Introduction

Anorexia nervosa (AN) and bulimia nervosa (BN) pose significant health problems for female adolescents and young adult women. The unique combination of psychological issues and physical impairment and an often prolonged course disrupt psychological and physical growth at a crucial developmental period, with sometimes lasting effects on long-term health.

AN typically has its onset in adolescence and rarely in childhood. The incidence of AN is low, 4.2 cases per 100,000 population [1-5], and point prevalence estimates range between 0.1% and 1% in adolescent female populations and from 0.004% to 0.01% in adolescent males. A higher prevalence compared to the incidence suggests that AN rarely remits spontaneously and does not respond easily to treatment. Affected young people, even if they ultimately recover, may be exposed to many years of suffering. In fact AN is now the third most common chronic condition among adolescent girls in the US, after obesity and asthma [1,6]. The cost of long-term disability to health and welfare services due to chronic AN can be significant [7].

BN is a disorder of late adolescence and young adulthood. Incidence rates for BN are 12.2 per 100,000 population [8]. One-year, lifetime and point prevalence estimates for BN are higher than for AN: they are 1.5%, 2.6-2.8% and 4.2%, respectively, for females, and lifetime prevalence is 0.4% for males [9-12]. In outcome studies of hospitalized and clinic populations, a third of BN patients take a chronic course.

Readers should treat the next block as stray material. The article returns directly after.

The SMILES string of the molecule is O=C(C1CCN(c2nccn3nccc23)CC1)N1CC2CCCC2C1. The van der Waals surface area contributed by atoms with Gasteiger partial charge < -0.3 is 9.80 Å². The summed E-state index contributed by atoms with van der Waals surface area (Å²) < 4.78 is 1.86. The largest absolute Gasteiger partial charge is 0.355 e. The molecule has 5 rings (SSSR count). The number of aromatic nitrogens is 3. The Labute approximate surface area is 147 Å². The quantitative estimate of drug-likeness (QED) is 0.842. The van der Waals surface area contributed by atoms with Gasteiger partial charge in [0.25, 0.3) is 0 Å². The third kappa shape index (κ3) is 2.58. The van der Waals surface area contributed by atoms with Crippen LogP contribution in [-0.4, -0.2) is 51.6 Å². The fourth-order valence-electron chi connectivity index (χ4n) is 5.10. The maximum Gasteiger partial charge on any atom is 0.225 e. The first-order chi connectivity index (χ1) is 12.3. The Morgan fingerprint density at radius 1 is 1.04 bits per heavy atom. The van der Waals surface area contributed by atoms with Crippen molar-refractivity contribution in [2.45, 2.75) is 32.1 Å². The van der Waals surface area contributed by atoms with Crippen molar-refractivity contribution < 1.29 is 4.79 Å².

Despite heightened public awareness of the burden of eating disorders, their prevalence has not declined. The major argument of this chapter is that

Early Detection and Management of Mental Disorders.

Edited by Mario Maj, Juan Jose? Lopez-Ibor, Norman Sartorius, Mitsumoto Sato and Ahmed Okasha. ©2005 John Wiley & Sons Ltd. ISBN 0-470-01083-5.

knowledge about precursors or ''forerunners'', which may constitute risk factors in the causal chain of events, provides an opportunity to identify vulnerable populations. Furthermore, understanding the precursors and early manifestations of the eating disorders may lead to better informed and more effective preventive measures. Given the complexity of psychiatric disorders, identifying variables that place a population at risk may not only serve as guidance for preventive intervention, which can have tremendous psychological and economic benefits to the individual, to families and to society as a whole, but it may also provide cues to the aetiology of the disorder.

Breaking Bulimia

Breaking Bulimia

We have all been there: turning to the refrigerator if feeling lonely or bored or indulging in seconds or thirds if strained. But if you suffer from bulimia, the from time to time urge to overeat is more like an obsession.

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